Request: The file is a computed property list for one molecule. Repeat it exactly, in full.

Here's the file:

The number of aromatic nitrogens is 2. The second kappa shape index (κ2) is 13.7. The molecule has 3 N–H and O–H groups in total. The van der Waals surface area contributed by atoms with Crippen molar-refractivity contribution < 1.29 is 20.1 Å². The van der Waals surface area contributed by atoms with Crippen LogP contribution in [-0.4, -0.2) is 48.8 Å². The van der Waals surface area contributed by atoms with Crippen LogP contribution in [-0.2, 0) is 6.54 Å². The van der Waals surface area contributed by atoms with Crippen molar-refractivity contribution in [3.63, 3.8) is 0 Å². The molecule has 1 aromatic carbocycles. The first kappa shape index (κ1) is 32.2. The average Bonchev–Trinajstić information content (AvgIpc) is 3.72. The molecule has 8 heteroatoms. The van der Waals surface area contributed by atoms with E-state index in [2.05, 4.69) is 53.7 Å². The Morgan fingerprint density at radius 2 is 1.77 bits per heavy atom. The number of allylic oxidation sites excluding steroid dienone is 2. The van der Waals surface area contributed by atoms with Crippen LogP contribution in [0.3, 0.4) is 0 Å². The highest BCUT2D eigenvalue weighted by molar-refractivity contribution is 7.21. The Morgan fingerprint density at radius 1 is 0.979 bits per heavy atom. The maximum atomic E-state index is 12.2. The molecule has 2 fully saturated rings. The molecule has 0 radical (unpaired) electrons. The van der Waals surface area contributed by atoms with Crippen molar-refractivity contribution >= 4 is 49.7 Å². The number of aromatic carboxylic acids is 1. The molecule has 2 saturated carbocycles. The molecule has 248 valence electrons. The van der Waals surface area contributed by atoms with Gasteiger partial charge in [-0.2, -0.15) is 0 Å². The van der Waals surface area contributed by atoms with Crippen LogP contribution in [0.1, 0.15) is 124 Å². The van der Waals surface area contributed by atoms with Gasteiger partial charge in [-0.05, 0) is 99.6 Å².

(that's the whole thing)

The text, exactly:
The number of aromatic nitrogens is 2. The second kappa shape index (κ2) is 13.7. The molecule has 3 N–H and O–H groups in total. The van der Waals surface area contributed by atoms with Crippen molar-refractivity contribution < 1.29 is 20.1 Å². The van der Waals surface area contributed by atoms with Crippen LogP contribution in [-0.4, -0.2) is 48.8 Å². The van der Waals surface area contributed by atoms with Crippen LogP contribution in [-0.2, 0) is 6.54 Å². The van der Waals surface area contributed by atoms with Crippen molar-refractivity contribution in [3.63, 3.8) is 0 Å². The molecule has 1 aromatic carbocycles. The first kappa shape index (κ1) is 32.2. The average Bonchev–Trinajstić information content (AvgIpc) is 3.72. The molecule has 8 heteroatoms. The van der Waals surface area contributed by atoms with E-state index in [2.05, 4.69) is 53.7 Å². The Morgan fingerprint density at radius 2 is 1.77 bits per heavy atom. The number of allylic oxidation sites excluding steroid dienone is 2. The van der Waals surface area contributed by atoms with Crippen LogP contribution in [0.3, 0.4) is 0 Å². The highest BCUT2D eigenvalue weighted by molar-refractivity contribution is 7.21. The Morgan fingerprint density at radius 1 is 0.979 bits per heavy atom. The maximum atomic E-state index is 12.2. The molecule has 2 fully saturated rings. The molecule has 0 radical (unpaired) electrons. The van der Waals surface area contributed by atoms with Crippen molar-refractivity contribution >= 4 is 49.7 Å². The number of aromatic carboxylic acids is 1. The molecule has 2 saturated carbocycles. The molecule has 248 valence electrons. The van der Waals surface area contributed by atoms with Gasteiger partial charge in [-0.2, -0.15) is 0 Å². The van der Waals surface area contributed by atoms with Crippen LogP contribution in [0.1, 0.15) is 124 Å². The van der Waals surface area contributed by atoms with Gasteiger partial charge in [-0.05, 0) is 99.6 Å².